March 6, 2015 by Canadian Underwriter
A new web-based computer tool shows about 21 million people a year could be affected by river flooding and 15 nations have more than 1% of their annual gross domestic product exposed to such flooding, though a Munich Reinsurance Company climate research executive suggests that losses can be mitigated through better flood control and zoning.
Aqueduct Global Flood Analyzer is a web tool designed to measure the effects of river flooding.
The software “shows that approximately 21 million people worldwide could be affected by river floods on average each year,” wrote researchers Hessel Winsemius and Philip Ward in a blog posted to the website of World Resources Institute, which co-developed the tool. “That number could increase to 54 million in 2030 due to climate change and socio-economic development.”
WRI’s co-developers were four Dutch organizations: Institute for Environmental Studies of the VU University Amsterdam; Utrecht University; PBL Netherlands Environmental Assessment Agency and Deltares, an applied research institute based in Delft.
Winsemius is a researcher for Deltares – whose research areas includes water, subsurface and infrastructure – and Ward is a senior researcher at the Institute for Environmental Studies of the VU University Amsterdam.
Commenting on their blog post, Munich Re’s Peter Höppe notes that better flood control can prevent losses.
“Particularly with floods, an increased hazard – such as more frequent heavy rainfall events – need not necessarily result in higher losses,” said Höppe, head of Munich Re Geo Risks Research and Climate Centre, in a statement. “Such a rise in losses can be prevented by better flood control. It is therefore important to sharpen risk awareness. Appropriate flood control measures can help flood waves to disperse without causing serious damage. And the flood risk needs to be considered in the designation of land for industrial or residential areas.”
On its website, WRI notes that Aqueduct Global Flood Analyzer “measures river flood impacts by urban damage, affected GDP, and affected population at the country, state, and river basin scale across the globe.” The tool “aims to raise the awareness about flood risks and climate change impacts by providing open access to global flood risk data free of charge.”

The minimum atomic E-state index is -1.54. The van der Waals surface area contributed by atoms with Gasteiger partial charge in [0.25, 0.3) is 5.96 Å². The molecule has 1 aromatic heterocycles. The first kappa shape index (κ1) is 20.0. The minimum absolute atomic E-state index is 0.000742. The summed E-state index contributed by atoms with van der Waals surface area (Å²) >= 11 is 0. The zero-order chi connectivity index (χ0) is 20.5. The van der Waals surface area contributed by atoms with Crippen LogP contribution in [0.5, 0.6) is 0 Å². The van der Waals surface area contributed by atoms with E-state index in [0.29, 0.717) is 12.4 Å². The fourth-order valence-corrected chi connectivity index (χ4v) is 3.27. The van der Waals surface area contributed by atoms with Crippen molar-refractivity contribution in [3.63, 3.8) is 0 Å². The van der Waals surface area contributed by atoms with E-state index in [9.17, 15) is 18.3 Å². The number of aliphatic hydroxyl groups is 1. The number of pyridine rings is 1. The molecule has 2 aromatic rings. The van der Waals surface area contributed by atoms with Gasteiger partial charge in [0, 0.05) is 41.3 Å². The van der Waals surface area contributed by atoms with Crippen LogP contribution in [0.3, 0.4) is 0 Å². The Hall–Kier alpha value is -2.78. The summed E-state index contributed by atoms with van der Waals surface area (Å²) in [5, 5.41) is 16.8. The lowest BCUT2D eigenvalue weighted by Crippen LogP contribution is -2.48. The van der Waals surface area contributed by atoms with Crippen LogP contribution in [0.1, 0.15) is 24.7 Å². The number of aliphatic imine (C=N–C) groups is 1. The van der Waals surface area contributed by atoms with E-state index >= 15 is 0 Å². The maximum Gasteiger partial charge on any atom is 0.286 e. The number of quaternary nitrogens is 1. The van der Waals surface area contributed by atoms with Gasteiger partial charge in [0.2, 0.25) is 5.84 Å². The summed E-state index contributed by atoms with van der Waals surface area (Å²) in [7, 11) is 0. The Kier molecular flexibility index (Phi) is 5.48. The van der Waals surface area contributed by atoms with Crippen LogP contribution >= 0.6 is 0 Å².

The tool provides estimates of “current and future potential exposed GDP, affected population and urban damage from river floods for every state, country and major river basin in the world.”
At the WRI website, users can search by country, basin or state. The tool lets users view estimates of GDP and people affected using different flood protect protection levels (for example, 500-year, 100-year or 10-year).
In Canada, for example, the GDP affected at the 25-year protection level is US$2.1 billion, while the GDP affected at the 250-year protection level is US$245.3 million. Those estimates are for 2010 but it also gives estimates for 2030 based on different scenarios.
In their blog post, Ward and Winsemius included a chart depicting the 15 countries with the greatest number of people exposed to flood river risk. The top three are India (4.84 million), Bangladesh (3.48 million) and China (3.28 million). All of the top 15 are in Asia and Africa except Brazil, which has an estimated 270,000 exposed.
It also lists the top 20 countries, ranked by highest percentage of total GDP affected by river flooding each year.
The top five were Bangladesh (4.75%), Cambodia (3.42%), Afghanistan (2.58%), Vietnam (2.29%) and Laos (2.22%). Of those, two (Bangladesh, with US$5.47 billion) and Vietnam (with $2.65 billion) had absolute values of GDP exposed annually to river flooding of greater than US$1 billion. India (with $14.317 billion) was the country on the top 20 list with the highest absolute value of GDP exposed to river flooding, though it ranked 20th (at 0.84%) in percentage.
Other countries with more than $1 billion of GDP exposed to flooding include Egypt (with US$2.557 billion, or 1.18% of its annual GDP) and Pakistan (which had $1.732 billion, or 0.98% of its annual GDP) exposed. A total of 15 countries had more than 1% of their annual GDP exposed.
The United States did not make either list, but Höppe notes the U.S. has invested about US$14 billion in flood control measures in the Mississippi region since 1927.
“Over the past 80 years, numerous dams, locks and dykes co
vering thousands of miles have been built or strengthened,” Hoppe wrote in a statement, adding that a flood in 2011 was estimated to have resulted in costs of about US$3 billion.
“However, the U.S. Army Corps of Engineers estimated that without the prior work, losses from the 2011 flood could have amounted to as much as US$237 billion,” Höppe added. “Nevertheless, the possibility that flood control measures may actually cause a rise in values in a protected region and therefore an even higher exposure there must be considered in the evaluation of future loss potentials.”
[click image below to launch the Aqueduct Global Flood Analyzer interactive tool in new window]